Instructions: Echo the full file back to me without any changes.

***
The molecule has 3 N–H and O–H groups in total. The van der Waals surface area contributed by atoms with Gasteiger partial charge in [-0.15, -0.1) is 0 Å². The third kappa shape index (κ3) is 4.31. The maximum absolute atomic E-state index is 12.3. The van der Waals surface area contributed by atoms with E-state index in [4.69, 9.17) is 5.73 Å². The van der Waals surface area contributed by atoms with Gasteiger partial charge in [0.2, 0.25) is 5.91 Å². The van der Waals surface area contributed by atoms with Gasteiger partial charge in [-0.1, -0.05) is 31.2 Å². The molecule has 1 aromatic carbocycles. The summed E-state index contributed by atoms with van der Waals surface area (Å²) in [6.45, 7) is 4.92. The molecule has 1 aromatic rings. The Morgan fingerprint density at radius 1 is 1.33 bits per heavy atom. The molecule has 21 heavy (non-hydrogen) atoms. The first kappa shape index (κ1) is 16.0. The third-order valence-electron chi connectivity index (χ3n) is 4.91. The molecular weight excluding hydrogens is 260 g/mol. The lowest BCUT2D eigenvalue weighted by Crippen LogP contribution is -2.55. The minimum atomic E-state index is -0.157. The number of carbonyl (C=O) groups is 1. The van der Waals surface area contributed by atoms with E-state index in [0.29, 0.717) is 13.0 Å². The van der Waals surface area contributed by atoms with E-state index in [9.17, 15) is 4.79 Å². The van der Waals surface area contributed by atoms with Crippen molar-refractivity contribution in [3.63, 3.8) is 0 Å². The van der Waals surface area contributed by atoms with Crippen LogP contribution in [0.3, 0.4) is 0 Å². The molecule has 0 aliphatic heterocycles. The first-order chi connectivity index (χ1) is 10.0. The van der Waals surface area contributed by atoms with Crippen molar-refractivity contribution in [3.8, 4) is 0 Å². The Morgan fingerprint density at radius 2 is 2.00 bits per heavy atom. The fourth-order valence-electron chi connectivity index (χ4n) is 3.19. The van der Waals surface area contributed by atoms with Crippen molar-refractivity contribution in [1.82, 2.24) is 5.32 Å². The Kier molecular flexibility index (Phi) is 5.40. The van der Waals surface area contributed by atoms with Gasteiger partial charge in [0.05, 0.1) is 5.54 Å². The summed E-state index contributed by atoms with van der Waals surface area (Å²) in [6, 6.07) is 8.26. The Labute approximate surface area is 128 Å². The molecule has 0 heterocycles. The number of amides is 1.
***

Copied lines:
The molecule has 3 N–H and O–H groups in total. The van der Waals surface area contributed by atoms with Gasteiger partial charge in [-0.15, -0.1) is 0 Å². The third kappa shape index (κ3) is 4.31. The maximum absolute atomic E-state index is 12.3. The van der Waals surface area contributed by atoms with E-state index in [4.69, 9.17) is 5.73 Å². The van der Waals surface area contributed by atoms with Gasteiger partial charge in [0.2, 0.25) is 5.91 Å². The van der Waals surface area contributed by atoms with Gasteiger partial charge in [-0.1, -0.05) is 31.2 Å². The molecule has 1 aromatic carbocycles. The summed E-state index contributed by atoms with van der Waals surface area (Å²) in [6.45, 7) is 4.92. The molecule has 1 aromatic rings. The Morgan fingerprint density at radius 1 is 1.33 bits per heavy atom. The molecule has 21 heavy (non-hydrogen) atoms. The first kappa shape index (κ1) is 16.0. The third-order valence-electron chi connectivity index (χ3n) is 4.91. The molecular weight excluding hydrogens is 260 g/mol. The lowest BCUT2D eigenvalue weighted by Crippen LogP contribution is -2.55. The minimum atomic E-state index is -0.157. The number of carbonyl (C=O) groups is 1. The van der Waals surface area contributed by atoms with E-state index in [0.29, 0.717) is 13.0 Å². The van der Waals surface area contributed by atoms with E-state index in [9.17, 15) is 4.79 Å². The van der Waals surface area contributed by atoms with Crippen molar-refractivity contribution in [3.63, 3.8) is 0 Å². The van der Waals surface area contributed by atoms with Crippen LogP contribution in [0.3, 0.4) is 0 Å². The molecule has 0 aliphatic heterocycles. The first-order chi connectivity index (χ1) is 10.0. The van der Waals surface area contributed by atoms with Crippen molar-refractivity contribution in [3.8, 4) is 0 Å². The Morgan fingerprint density at radius 2 is 2.00 bits per heavy atom. The fourth-order valence-electron chi connectivity index (χ4n) is 3.19. The van der Waals surface area contributed by atoms with Crippen molar-refractivity contribution in [1.82, 2.24) is 5.32 Å². The Kier molecular flexibility index (Phi) is 5.40. The van der Waals surface area contributed by atoms with Gasteiger partial charge in [0.05, 0.1) is 5.54 Å². The summed E-state index contributed by atoms with van der Waals surface area (Å²) in [6, 6.07) is 8.26. The Labute approximate surface area is 128 Å². The molecule has 0 heterocycles. The number of amides is 1.